And then I got the ending that, judging by the other reviews, everyone seems to get: a cliffhanger that directs me to a website link (no longer functional 13 years later) to buy a book if I want to find out how the story ends. Considering that I didn't even want to go back and see if there were any other endings, I hope the author isn't holding out hope he might have made another sale.

I have read at least one other story on this site by the same author, and now that I think about it, that one reminded me of Robotech, or one of those similar weekday cartoon series from the 1980s. So I'm going to hazard a guess that the author is about my age, and like too many members of Generation X (here's looking at you J. J. Abrams, Seth MacFarlane, and Quentin Tarantino!) the temptation to emulate the pop culture fixations of our youth is simply too strong to resist.
-- Bill_Ingersoll on 6/2/2019 3:15:00 PM with a score of 0
Alright I played the game and went through all it's options and loved it. At first I thought the story was guided but then realized that there were different options and it was not always a happy ending. In fact different ends which I love. Great game and well written.... I'm looking forward to the actual books.
-- chocobot on 2/8/2007 10:48:43 PM with a score of 0
Absolutely excellent story with nicely branching paths that lead to different events. I noticed no problems with tenses. I'm not sure what you could change to make this better - it's great how it is. Nice pictures, too.
-- madglee on 1/4/2007 2:08:28 AM with a score of 0
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-- bit.ly/ggscifi2 on 10/7/2019 3:21:32 AM with a score of 0
what u never played tubersimulator yet.
-- kirb joestar on 10/7/2019 3:19:20 AM with a score of 0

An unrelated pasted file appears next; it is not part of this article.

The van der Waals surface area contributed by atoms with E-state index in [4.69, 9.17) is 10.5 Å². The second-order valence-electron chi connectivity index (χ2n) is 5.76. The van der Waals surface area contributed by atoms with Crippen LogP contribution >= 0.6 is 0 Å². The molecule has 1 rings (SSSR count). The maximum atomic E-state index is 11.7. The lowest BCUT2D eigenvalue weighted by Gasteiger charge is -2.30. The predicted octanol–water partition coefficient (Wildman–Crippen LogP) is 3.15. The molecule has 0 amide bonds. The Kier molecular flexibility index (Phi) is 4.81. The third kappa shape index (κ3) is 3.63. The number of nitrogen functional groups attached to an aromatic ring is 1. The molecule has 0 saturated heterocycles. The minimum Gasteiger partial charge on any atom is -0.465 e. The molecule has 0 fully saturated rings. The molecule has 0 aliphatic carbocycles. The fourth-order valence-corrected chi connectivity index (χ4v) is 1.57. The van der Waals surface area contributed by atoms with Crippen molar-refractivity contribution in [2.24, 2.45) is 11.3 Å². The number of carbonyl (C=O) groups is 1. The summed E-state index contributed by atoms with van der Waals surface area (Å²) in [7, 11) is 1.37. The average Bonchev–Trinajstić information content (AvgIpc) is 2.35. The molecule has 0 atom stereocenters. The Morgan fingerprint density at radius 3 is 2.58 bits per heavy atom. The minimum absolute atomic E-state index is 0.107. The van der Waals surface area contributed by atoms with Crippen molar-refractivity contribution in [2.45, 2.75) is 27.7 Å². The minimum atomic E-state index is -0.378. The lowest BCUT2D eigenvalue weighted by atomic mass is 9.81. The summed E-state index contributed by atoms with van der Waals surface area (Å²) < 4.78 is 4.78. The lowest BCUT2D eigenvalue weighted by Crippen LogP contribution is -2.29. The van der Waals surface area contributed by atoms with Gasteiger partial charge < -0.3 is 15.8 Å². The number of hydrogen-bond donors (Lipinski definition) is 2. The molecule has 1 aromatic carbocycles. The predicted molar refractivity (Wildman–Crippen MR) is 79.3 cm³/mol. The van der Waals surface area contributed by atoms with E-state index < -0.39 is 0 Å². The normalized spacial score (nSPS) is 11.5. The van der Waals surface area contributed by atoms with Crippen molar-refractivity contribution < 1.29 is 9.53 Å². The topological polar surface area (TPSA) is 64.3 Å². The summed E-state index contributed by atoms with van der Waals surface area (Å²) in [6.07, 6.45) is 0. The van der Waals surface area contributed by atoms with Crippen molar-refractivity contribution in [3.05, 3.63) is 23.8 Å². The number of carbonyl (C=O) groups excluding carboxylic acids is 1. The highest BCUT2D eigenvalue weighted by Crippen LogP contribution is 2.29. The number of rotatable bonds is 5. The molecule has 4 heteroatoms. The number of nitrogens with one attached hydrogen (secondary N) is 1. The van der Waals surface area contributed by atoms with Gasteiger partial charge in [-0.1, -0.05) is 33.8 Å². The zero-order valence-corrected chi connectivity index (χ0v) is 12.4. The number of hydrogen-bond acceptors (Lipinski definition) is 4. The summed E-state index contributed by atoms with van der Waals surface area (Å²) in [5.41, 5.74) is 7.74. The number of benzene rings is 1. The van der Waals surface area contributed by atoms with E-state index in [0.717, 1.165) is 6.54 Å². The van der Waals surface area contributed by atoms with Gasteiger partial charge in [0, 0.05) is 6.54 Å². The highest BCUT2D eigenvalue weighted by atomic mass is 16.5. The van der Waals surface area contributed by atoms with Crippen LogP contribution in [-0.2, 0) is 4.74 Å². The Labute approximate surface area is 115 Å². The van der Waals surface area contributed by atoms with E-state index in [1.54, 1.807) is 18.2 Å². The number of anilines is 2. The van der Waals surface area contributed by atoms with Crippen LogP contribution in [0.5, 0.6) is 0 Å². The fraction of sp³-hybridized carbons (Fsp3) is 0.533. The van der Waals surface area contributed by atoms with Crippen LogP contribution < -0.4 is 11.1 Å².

It's a fun read. Too bad it's not long enough, and no option of opening fire on some ship.... ;)
-- TestingJest on 8/30/2017 3:52:06 AM with a score of 0
10/10 best choose your own story!
-- Cat muffin on 2/8/2017 5:56:13 PM with a score of 0
I was annoyed when the story cut off abruptly asking the reader to visit another website (which seemed unavailable) in order to finish. I feel as though an unspoken agreement btwn writer and reader was broken; we invested the time to immerse ourselves in the plot, learning characters, setting, etc... and no payoff.

Additionally, the story seemed somewhat uninspired in that it blatantly ripped off Star Trek. Virtually every cast member was a tweaked carbon copy of mostly TNG's characters (some TOS in there, tho). Couldn't the author do something less...predictable?
-- Annoyed on 1/19/2017 11:50:12 PM with a score of 0
Good, but forced me to visit a website to finish the game!
-- happystory on 9/29/2016 8:42:35 PM with a score of 0
As amazing as this is supposed to be, I couldn't find myself immersed in the plot. It's cliche and I really didn't want to read on by the time the book ended. Perhaps I didn't follow the most interesting route, but this was slightly funner than homework. I have really fun homework.
-- Rookie on 7/11/2016 6:29:40 PM with a score of 0